Socialist Worker

The history of New Labour’s right wing crime strategy

by Simon Assaf
Issue No. 2172

Tony Blair coined a famous phrase that would come to represent New Labour’s “realistic” approach to crime – “tough on crime, tough on the causes of crime”.

The argument went that crime harms working class communities – and to ignore it would mean abandoning vulnerable people.

New Labour’s position appeared to combine a right wing crackdown on criminals with a traditional left wing explanation of crime as resulting from inequality and poverty.

In fact New Labour has dropped any reference to left wing explanations for crime and used the slogan as a flimsy cover to shift further right.

Traditionaly those from the left and the right considered “crime” to be curable – either through social change or by reforming an individual’s personality.

But in the 1970s a new right wing movement emerged that rejected any notion that there were reasons for criminal activity other than “personal choice”.

James Wilson, an advisor to Ronald Reagan, championed this theory along with Ronald V Clarke, a senior civil servant under Margaret Thatcher’s Tory government.

Wilson developed a theory known as “broken windows”. He argued that if a window is left unfixed then it would encourage people to break other windows – but he used it as an analogy for “broken people”.

The idea goes that if a homeless person, group of youths or a beggar appear in an area, they will attract others and lead to the breakdown of “order”. The police should treat these activities with “zero tolerance” – even if it was not illegal – to preserve “order”.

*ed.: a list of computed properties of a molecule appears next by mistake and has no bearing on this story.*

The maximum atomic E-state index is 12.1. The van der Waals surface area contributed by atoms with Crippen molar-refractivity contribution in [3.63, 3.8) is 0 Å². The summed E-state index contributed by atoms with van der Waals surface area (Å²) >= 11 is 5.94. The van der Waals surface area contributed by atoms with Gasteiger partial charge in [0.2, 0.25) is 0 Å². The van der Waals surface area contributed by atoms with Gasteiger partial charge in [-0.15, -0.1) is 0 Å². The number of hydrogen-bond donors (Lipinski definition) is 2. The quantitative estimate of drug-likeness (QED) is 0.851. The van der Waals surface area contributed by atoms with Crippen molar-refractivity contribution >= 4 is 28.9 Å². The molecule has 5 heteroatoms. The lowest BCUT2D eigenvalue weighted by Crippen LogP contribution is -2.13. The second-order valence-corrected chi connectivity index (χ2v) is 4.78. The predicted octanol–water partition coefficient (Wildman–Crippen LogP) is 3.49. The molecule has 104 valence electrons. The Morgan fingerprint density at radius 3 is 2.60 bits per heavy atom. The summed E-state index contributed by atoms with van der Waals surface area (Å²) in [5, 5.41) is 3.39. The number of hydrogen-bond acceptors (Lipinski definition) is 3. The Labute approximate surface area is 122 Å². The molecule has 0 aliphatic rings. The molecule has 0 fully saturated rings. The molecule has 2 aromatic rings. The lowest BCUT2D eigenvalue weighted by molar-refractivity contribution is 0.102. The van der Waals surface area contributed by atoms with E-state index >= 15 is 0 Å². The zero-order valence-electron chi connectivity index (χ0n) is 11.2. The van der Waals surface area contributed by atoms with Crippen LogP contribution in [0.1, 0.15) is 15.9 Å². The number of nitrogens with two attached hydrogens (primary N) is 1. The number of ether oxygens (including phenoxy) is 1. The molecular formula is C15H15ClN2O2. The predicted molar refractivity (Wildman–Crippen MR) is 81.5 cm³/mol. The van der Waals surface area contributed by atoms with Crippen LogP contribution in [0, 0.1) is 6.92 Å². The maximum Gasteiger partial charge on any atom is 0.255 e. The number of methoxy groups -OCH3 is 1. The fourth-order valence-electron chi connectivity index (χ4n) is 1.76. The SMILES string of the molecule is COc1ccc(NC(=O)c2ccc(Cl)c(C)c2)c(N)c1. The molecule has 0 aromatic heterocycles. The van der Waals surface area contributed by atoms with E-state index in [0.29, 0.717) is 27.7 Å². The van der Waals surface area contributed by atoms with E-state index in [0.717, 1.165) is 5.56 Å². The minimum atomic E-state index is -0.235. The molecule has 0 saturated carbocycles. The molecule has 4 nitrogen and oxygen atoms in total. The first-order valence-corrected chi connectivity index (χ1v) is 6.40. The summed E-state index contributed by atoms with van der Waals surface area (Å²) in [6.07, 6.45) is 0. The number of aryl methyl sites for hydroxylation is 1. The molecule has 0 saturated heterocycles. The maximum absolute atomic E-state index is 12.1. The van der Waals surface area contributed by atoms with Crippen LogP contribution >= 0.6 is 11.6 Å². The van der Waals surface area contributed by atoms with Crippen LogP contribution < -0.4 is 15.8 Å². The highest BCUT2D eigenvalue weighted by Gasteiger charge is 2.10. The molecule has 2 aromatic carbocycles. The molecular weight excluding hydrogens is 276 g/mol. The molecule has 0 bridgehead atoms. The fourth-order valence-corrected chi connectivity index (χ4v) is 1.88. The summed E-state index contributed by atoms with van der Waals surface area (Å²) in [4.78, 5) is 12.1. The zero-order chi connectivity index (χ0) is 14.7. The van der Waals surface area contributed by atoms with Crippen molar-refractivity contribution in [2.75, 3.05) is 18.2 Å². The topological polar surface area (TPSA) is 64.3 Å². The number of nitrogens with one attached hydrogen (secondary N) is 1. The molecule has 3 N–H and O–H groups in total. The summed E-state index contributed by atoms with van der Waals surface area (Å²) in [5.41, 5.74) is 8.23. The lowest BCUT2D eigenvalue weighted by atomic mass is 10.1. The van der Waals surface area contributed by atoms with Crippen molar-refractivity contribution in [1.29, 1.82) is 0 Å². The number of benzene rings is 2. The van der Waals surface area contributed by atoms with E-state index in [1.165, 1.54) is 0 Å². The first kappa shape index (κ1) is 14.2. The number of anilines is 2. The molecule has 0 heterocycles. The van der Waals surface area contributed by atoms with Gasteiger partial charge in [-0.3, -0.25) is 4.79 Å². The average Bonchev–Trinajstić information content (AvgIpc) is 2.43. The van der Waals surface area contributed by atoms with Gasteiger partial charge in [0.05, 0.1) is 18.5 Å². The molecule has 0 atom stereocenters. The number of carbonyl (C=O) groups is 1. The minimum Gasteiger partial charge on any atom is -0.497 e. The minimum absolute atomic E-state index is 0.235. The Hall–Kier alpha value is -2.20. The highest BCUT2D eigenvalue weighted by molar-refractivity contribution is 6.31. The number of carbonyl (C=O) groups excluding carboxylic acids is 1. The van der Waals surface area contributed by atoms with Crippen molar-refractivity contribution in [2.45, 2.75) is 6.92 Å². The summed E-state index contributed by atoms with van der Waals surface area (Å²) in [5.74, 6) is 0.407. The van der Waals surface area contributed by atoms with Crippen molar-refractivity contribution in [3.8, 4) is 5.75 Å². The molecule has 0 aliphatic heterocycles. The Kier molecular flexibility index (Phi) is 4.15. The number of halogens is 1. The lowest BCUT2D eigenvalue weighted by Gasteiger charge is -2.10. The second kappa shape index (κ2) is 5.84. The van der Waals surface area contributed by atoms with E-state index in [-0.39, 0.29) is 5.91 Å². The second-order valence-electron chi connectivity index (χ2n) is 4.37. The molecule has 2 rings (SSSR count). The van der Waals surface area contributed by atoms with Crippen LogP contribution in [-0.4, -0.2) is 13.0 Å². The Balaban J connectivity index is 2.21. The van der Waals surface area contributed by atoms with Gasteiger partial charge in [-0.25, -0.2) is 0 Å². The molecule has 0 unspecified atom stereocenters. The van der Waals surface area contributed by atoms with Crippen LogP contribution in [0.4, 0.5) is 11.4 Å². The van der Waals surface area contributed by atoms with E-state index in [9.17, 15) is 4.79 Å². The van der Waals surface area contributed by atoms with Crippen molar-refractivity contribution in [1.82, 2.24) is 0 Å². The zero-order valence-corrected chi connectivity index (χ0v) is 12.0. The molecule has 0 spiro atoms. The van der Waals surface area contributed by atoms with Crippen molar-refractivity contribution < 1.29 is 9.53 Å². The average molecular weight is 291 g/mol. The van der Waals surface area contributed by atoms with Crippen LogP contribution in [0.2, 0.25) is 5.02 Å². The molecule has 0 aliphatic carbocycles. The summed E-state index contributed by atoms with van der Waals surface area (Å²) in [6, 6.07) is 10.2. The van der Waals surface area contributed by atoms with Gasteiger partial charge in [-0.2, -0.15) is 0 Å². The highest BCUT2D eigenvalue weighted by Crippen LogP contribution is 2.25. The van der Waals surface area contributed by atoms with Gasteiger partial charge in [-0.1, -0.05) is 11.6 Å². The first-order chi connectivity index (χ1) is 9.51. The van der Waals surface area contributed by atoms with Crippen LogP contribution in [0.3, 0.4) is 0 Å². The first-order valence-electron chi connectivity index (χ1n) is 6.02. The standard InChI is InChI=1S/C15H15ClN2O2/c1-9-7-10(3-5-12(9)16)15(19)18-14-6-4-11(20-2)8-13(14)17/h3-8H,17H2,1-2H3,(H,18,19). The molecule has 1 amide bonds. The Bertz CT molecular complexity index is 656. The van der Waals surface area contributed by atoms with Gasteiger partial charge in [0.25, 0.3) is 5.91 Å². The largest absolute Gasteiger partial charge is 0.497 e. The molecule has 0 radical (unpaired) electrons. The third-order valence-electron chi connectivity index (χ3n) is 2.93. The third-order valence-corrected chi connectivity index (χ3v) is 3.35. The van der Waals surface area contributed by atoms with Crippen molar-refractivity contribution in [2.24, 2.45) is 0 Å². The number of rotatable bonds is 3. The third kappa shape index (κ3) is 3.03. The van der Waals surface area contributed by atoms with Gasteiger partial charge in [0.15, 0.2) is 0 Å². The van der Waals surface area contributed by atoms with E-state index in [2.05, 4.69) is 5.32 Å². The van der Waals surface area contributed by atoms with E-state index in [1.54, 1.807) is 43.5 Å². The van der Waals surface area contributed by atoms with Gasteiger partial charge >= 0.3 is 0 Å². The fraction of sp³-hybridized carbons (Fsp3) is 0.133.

Clarke drew on the same idea. He argued that it was idealistic and unrealistic to try to “fix” society.

The free market was the natural way to do things and those who did not accept this, or fit into it, should simply be removed from society.

The “law abiding” communities would then be discouraged from any criminal act. Rather than deal with the underlying reasons for crime, the argument went that the “opportunity” to break the law had to be reduced.

High walls

This means CCTV cameras, neighbourhood watch, and so called “target hardening” – doors should be locked, car alarms fitted and so on.

Eventually this would alter the behaviour of those who would think about committing a crime.

Once these “crimes of opportunity” are reduced the “hardened criminals” could be identified and “warehoused” in super prisons.

These “right realists”, as they called themselves, claimed that serious crime was something only poor people will do.

They argued that if a businessman is caught with his hand in the till he would not be able to repeat the offence because he would be sacked.

Poor people, however, will always return to crime because they have no choice. So the poorer you are the harsher your sentence must be.

This movement was crowned by the theory of the “underclass”.

Charles Murray, a right wing criminologist in the US, argued that there were groups in society who will always make up the “criminal class”.

He identified single parent families as the main cause of crime and, using pseudo-science, also labelled black people and Latinos as being “genetically predisposed” to breaking the law.

New Labour seized on the idea of an underclass.

Effectively it divided the poor, between an underclass with “feral children” and “broken families” on one hand, and those who obey the law and are thus “deserving” on the other.

The best a government could do would be to help lift the deserving poor out of poverty while cracking down hard on the underclass.

Labour has proved itself to be “tough on crime” with its criminalisation of young people

But the “causes of crime” are no longer said to be economic conditions, alienation or poverty, but an “underclass” of undesirables that has to be “managed” and “punished.”

At the heart of these policies is the idea that we live in the best possible world. If you do not fit in, that is because you choose not to. And this choice will land you in jail.

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